On August 11, Belarus’ PM Roman Golovchenko told state Belarusian media that the Belarusian government had decided to construct port facilities in north-western Russia, a likely reference to the previously suggested port areas in Russia’s Leningrad Region.
In his statement, Golovchenko noted that Belarus’ shipment problem does not only concern fertilisers but also “timber, wheeled cargoes and containers.” However, as with previous statements, the actual location of the port was not disclosed. Golovchenko wanted to “seal the deal first and reveal all the details later,” but claimed that the construction project would be started “very soon. Definitely by the end of the year.”
During a meeting with government officials on August 11, Belarusian President Lukashenko made it clear that Belarus had “exceptional” support from Russia. He also added that it was necessary to use “every available metre of the Russian ports for shipment” while Belarus built its new port facility and was eager to speed up the construction project.
Golovchenko also said that Belarus had shipped 2mn tonnes of cargo through Russian ports in H1 2022. In comparison, Belarus shipped 0.1% of its cargo through Russian ports in 2021, a negligible share.
According to Golovchenko, Belarus currently works with nine Russian ports to ship its goods and claimed that they were having “no problems with shipping or exporting Belarusian products” and were working to further reduce the shipment costs.
Belarusian officials have discussed shipment of the country's products through Russian ports in the Leningrad region since early last year, often claiming that the co-operation with Russia on the matter was proceeding at a rapid pace.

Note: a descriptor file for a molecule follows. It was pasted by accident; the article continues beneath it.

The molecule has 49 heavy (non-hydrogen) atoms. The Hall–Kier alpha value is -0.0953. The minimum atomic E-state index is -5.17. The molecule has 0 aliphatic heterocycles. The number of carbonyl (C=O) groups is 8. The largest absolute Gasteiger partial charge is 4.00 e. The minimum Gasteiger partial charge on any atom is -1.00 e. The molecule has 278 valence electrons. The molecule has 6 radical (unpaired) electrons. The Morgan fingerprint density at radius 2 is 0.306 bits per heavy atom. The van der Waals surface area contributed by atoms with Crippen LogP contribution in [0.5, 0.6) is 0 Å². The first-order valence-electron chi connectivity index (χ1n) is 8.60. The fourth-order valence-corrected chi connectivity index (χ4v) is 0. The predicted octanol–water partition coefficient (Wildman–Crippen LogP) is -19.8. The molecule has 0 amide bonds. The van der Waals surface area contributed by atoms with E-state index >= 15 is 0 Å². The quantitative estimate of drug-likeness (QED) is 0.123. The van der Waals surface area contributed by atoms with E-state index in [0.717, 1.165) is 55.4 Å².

Last year there were statements of using an already constructed Russian port, but since Western countries have prohibited Russian petroleum and fertiliser exports through EU ports this year Russia is likely to need all of its available port capacity for its own exports.
It is likely due to this that Lukashenko this year began talking about acquiring “land plots” in the Leningrad region for the construction of a Belarusian port on “Russia’s Baltic Sea shore.”
Even if this construction project begins this year, it’s uncertain when it could be finished. Belarus’ annual shipments of potash amount to approximately 11-12mn tonnes per year (tpy), along with petroleum products, timber and more, so this would require the construction of a very large port.
Golovchenko has acknowledged the considerable costs that the port construction will entail; Belarus’ main option for financing right now would be to borrow even more money from Russia, which would further increase the Lukashenko regime’s dependence on Moscow.
According to Belarus’ Ministry of Transport and Communications, the state-owned railway company Belarusian Railways had developed 40 new export routes to more than 20 countries. The lion's share of these new export routes are railway routes going to or through China, Central Asia and the Caucasus.
When commenting on this question, Golovchenko noted that underdeveloped railway infrastructure remained a bottleneck for Belarusian exports to the east. However, Golovchenko said that a lot of Belarus’ exports were already being redirected eastwards.
While Belarus’ exports to Ukraine used to amount to $3-4bn in some years, these have now dropped to almost zero since Ukraine has terminated all economic contact with Belarus due to the latter’s support for Russia’s invasion of Ukraine. However, this year, $2bn of Belarus’ exports to Ukraine had already been redirected to other markets, according to Golovchenko.
Belarus’ turn to east could therefore be showing some results, but there’s still many billions of dollars more in exports to redirect, and railway infrastructure from Belarus to China, Central Asia and the Caucasus can’t be updated overnight.
It’s unlikely that Belarus will find new markets in these regions to offset all of its lost markets in western Europe, and while trying, it will continue to face logistical difficulties.